Regulatory Initiatives

Renewable Regulatory Fund: The creation of the Renewable Regulatory Fund (RRF) was envisaged under the CERC IEGC 2010, wherein scheduling and forecasting was proposed to be initiated for the wind power projects. As per the prescribed procedure formulated by NLDC, wind generators will not have to bear any implication for deviation within +/- 30 per cent of the scheduled generation; beyond this, the wind generators will directly face the UI implication. The States shall be compensated through RRF. There were certain operational hurdles in the implementation of the RRF procedures such as its applicability on captive/third party wind power plants, applicability on existing sub-stations having a mix of wind power plants with different commissioning dates, demarcation of responsibility between “wind generator” and “wind farm developer”, and clarification regarding multiple contracted rate(s) etc. InWEA had filed a petition before CERC seeking clarification on these issues. The CERC took cognizance of the matter and created a task force under the chairmanship of CEO, POSOCO and members from MNRE, MoP, CEA, NIWE etc. to deliberate on the matter. InWEA played an active role in representing the issues to the task force. After obtaining recommendations from the task force, CERC issued its final order on January 16, 2013 and directed SLDCs to initiate mock exercise for a period of 3-6 months, and thereafter begin implementation of the RRF mechanism from July 1, 2013.

REC Mechanism: In 2009-10, when the Central Electricity Regulatory Commission (CERC) notified REC Regulations in order to promote renewable energy sources and to develop the electricity market, InWEA played a crucial role. The association provided comments on the REC regulations in which the most critical comment was the inclusion of floor price for RECs. The floor price reduces the risks and provides comfort to the investors to invest their money in the wind projects under the REC mechanism.

Tariff: InWEA has consistently worked towards the revision of wind energy tariffs at the Central and the State level. It regularly engages with the State Electricity Regulatory Commissions and also, files petitions with the intention of helping the wind farm developers to get an appropriate tariff. The association has worked extensively in several states such as Andhra Pradesh, Karnataka, Tamil Nadu, Rajasthan, etc. In Andhra Pradesh, InWEA played a major role in the finalisation and notification of new wind tariff which was notified in November 2012. In view of the declining wind capacity installations in Karnataka, InWEA petitioned the KERC for the determination of new wind tariff. After a prolonged hearing, the matter has been admitted by the Hon’ble Commission and a public hearing in the matter is expected to be conducted soon. In Tamil Nadu, InWEA successfully challenged the TNERC Wind Tariff 2012 in APTEL, wherein the Commission has been directed to determine the tariff again considering the time value of money and also the banking, transmission and wheeling charges for wind generators availing open access.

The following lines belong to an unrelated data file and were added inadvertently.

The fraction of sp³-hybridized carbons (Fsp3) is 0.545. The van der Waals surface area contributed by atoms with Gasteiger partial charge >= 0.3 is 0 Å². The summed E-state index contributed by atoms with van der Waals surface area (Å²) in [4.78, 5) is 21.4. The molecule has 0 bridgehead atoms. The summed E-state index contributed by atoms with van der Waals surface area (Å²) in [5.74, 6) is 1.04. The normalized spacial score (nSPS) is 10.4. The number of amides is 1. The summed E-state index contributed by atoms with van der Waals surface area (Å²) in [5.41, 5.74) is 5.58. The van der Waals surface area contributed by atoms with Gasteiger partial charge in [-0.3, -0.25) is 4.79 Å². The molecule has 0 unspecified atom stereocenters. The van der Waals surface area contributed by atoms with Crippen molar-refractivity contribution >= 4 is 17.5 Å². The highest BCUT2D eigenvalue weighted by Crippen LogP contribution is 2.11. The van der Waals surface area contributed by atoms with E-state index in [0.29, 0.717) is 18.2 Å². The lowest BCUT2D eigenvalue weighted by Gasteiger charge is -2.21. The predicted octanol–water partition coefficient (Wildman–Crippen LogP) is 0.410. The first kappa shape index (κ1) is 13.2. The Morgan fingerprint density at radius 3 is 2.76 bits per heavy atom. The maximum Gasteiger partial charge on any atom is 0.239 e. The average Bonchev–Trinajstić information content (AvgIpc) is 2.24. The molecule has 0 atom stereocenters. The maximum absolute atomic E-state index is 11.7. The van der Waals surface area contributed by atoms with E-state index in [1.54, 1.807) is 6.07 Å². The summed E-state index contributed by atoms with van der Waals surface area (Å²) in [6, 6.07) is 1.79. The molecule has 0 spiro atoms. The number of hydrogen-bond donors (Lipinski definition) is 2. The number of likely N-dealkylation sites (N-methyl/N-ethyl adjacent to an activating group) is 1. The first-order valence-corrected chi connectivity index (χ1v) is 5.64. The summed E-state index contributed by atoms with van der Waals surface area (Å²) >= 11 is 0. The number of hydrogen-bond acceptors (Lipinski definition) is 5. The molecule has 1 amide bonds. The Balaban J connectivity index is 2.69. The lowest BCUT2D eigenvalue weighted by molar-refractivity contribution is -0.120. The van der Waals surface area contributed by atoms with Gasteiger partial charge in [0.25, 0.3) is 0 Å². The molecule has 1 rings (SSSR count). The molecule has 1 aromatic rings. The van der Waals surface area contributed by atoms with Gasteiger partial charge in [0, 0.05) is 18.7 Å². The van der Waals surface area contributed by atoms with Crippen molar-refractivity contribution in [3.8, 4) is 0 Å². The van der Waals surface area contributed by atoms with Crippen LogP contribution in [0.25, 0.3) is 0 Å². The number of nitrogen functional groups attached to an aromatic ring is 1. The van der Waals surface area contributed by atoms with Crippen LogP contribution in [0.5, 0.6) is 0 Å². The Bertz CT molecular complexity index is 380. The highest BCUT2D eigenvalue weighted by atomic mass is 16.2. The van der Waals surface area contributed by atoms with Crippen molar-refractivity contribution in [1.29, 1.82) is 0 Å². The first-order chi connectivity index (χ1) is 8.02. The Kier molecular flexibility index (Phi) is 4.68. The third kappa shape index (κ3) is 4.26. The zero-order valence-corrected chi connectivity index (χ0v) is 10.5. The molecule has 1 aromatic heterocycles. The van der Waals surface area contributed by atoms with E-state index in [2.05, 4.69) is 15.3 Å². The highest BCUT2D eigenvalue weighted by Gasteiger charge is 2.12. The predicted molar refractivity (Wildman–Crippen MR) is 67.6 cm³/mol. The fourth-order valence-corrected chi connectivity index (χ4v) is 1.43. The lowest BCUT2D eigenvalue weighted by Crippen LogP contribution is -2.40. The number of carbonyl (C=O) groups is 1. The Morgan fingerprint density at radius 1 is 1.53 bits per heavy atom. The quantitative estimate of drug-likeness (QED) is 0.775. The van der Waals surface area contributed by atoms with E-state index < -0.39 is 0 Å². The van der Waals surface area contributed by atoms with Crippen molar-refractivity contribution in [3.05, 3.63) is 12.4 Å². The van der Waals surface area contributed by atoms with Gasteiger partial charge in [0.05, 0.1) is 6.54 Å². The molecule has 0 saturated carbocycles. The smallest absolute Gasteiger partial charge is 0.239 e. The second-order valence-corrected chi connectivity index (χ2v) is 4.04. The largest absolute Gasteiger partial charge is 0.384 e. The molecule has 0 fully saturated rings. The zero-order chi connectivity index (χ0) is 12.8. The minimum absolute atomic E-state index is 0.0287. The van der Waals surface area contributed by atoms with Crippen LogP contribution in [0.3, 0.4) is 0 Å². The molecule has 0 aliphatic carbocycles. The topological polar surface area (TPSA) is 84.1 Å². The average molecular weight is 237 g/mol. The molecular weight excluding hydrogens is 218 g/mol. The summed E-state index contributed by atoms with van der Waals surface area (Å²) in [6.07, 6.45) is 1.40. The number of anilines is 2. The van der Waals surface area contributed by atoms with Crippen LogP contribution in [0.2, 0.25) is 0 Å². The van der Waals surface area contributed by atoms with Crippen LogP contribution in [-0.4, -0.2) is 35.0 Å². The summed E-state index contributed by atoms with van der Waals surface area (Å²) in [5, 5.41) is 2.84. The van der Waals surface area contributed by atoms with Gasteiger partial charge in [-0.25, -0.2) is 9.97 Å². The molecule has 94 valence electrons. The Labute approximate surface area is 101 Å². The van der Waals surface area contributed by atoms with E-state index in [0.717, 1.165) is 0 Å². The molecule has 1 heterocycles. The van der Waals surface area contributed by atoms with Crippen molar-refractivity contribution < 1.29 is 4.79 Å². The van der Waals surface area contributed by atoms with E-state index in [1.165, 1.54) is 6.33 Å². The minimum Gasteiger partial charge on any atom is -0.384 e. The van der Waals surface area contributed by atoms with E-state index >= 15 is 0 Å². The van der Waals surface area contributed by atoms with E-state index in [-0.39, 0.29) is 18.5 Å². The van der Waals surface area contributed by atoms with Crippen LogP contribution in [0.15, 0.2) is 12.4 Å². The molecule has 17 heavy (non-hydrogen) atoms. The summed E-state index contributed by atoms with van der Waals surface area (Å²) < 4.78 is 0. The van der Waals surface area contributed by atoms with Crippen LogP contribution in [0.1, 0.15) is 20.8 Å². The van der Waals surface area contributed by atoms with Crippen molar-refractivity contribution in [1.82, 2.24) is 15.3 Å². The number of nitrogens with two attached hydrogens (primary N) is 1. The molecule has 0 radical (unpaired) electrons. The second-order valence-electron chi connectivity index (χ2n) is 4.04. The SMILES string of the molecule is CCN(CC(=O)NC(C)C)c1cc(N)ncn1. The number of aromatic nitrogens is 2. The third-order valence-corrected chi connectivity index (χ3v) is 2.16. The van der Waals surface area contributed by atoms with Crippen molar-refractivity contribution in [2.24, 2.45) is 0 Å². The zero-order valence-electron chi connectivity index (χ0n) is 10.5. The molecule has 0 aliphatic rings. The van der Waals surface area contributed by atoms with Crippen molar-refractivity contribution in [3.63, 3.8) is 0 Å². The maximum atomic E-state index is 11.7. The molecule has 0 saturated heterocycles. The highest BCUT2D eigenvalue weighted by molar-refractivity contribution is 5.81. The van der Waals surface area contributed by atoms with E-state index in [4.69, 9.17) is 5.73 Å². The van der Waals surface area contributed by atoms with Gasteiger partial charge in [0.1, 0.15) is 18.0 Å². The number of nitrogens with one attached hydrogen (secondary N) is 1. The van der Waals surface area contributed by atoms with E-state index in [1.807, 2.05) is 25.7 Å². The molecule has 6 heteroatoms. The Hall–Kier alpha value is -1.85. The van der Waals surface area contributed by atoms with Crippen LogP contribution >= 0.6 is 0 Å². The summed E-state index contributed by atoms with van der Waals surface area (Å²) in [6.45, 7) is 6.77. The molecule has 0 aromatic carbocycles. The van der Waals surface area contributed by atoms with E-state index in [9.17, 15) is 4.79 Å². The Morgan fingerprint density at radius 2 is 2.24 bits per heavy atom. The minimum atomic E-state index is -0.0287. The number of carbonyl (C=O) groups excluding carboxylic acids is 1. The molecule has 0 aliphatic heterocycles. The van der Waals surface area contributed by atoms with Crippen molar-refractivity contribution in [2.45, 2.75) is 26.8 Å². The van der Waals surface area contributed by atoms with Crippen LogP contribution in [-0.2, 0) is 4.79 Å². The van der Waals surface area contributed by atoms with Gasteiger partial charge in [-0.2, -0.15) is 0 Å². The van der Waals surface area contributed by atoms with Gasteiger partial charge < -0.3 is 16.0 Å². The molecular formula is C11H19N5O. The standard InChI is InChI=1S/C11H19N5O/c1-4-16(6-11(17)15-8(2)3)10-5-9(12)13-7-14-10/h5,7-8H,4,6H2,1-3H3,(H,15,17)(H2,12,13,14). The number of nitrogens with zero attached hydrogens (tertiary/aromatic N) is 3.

Competitive Bidding: The Rajasthan Electricity Regulatory Commission (RERC) had proposed competitive bidding for the wind energy projects in the State of Rajasthan. To the Commission, InWEA presented a critical evaluation on the introduction of the tariff-based competitive bidding procurement mechanism for wind energy. The Commission was convinced and withdrew the directions issued related to the introduction of the competitive bidding guidelines within the State. Similarly, due to InWEA initiative, the Union government brought out Notification for wind power competitive bidding in 2018 after one and a half year of first auction of wind power held in February 2017.

Apart from regulatory and policy initiatives, we have also conducted several feasibility studies.  

  • In 2005, we prepared a detailed feasibility report of wind project for Shri Abhyankar Brothers, Mumbai. We covered the aspects of description of wind speeds in different regions of the country; technology options for the project; regulatory environment and buy back tariff in each State; risk assessment; energy calculations; financial feasibility; sensitivity analysis for technology, cost, different wind regimes corresponding to different States and buy back tariff; our recommendations with three alternative project options and a standard enquiry to be floated by the party for procurement of equipment and materials and then, implementation of the project.
  • In 2007, the Aurangabad Municipal Corporation (AMC) wanted services of the Indian Wind Energy Association in setting up a wind farm and hence, a proposal was made to them to undertake a pre-investment study. The main purpose of the pre-investment study was to help AMC in taking a ‘Go’ or ‘No Go’ decision; evaluation of different possible strategy options; recommendation of the best three options; and, recommendation of a model or framework under which these projects can be taken up.
  • In 2007, the Indian Wind Energy Association prepared a report on the utilisation of wind energy for the Indian Railways. The salient features of the report were the prevailing global trends; possible benefits to the Railways from wind energy; buy back rate; transmission and wheeling charges; banking charges; reactive energy charges; cross subsidy charges; open access charges; demand charges; grid availability, etc. The report was well received by the Ministry of Railways and therefore, it set up wind farm projects in four southern states.